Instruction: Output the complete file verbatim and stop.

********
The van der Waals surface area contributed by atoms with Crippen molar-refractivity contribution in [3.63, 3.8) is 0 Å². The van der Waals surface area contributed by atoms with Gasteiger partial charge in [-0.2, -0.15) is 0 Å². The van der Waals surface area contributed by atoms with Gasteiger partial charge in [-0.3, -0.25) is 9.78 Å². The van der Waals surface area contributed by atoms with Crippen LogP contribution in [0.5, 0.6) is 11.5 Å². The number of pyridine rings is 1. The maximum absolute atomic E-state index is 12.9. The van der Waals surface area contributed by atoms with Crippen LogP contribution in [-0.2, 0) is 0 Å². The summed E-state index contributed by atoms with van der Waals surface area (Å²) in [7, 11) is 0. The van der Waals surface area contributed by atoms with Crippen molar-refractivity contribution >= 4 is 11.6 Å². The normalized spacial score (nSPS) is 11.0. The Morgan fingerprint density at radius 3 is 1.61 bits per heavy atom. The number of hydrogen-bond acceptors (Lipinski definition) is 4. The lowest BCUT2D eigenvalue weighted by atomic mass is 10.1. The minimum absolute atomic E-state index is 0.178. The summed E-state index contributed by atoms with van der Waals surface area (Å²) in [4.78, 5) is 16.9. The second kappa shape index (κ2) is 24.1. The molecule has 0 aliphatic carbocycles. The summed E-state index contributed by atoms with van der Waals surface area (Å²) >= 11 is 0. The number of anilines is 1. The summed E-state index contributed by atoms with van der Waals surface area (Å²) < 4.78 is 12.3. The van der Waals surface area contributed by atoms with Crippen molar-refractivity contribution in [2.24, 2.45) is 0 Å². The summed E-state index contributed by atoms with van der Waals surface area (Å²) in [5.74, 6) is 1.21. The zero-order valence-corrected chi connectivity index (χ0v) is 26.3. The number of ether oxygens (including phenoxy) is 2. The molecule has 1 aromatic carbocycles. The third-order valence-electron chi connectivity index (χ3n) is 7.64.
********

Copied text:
The van der Waals surface area contributed by atoms with Crippen molar-refractivity contribution in [3.63, 3.8) is 0 Å². The van der Waals surface area contributed by atoms with Gasteiger partial charge in [-0.2, -0.15) is 0 Å². The van der Waals surface area contributed by atoms with Gasteiger partial charge in [-0.3, -0.25) is 9.78 Å². The van der Waals surface area contributed by atoms with Crippen LogP contribution in [0.5, 0.6) is 11.5 Å². The number of pyridine rings is 1. The maximum absolute atomic E-state index is 12.9. The van der Waals surface area contributed by atoms with Crippen LogP contribution in [-0.2, 0) is 0 Å². The summed E-state index contributed by atoms with van der Waals surface area (Å²) in [7, 11) is 0. The van der Waals surface area contributed by atoms with Crippen molar-refractivity contribution >= 4 is 11.6 Å². The normalized spacial score (nSPS) is 11.0. The Morgan fingerprint density at radius 3 is 1.61 bits per heavy atom. The number of hydrogen-bond acceptors (Lipinski definition) is 4. The lowest BCUT2D eigenvalue weighted by atomic mass is 10.1. The minimum absolute atomic E-state index is 0.178. The summed E-state index contributed by atoms with van der Waals surface area (Å²) in [4.78, 5) is 16.9. The second kappa shape index (κ2) is 24.1. The molecule has 0 aliphatic carbocycles. The summed E-state index contributed by atoms with van der Waals surface area (Å²) >= 11 is 0. The number of anilines is 1. The summed E-state index contributed by atoms with van der Waals surface area (Å²) < 4.78 is 12.3. The van der Waals surface area contributed by atoms with Crippen molar-refractivity contribution in [2.24, 2.45) is 0 Å². The summed E-state index contributed by atoms with van der Waals surface area (Å²) in [5.74, 6) is 1.21. The zero-order valence-corrected chi connectivity index (χ0v) is 26.3. The number of ether oxygens (including phenoxy) is 2. The molecule has 1 aromatic carbocycles. The third-order valence-electron chi connectivity index (χ3n) is 7.64.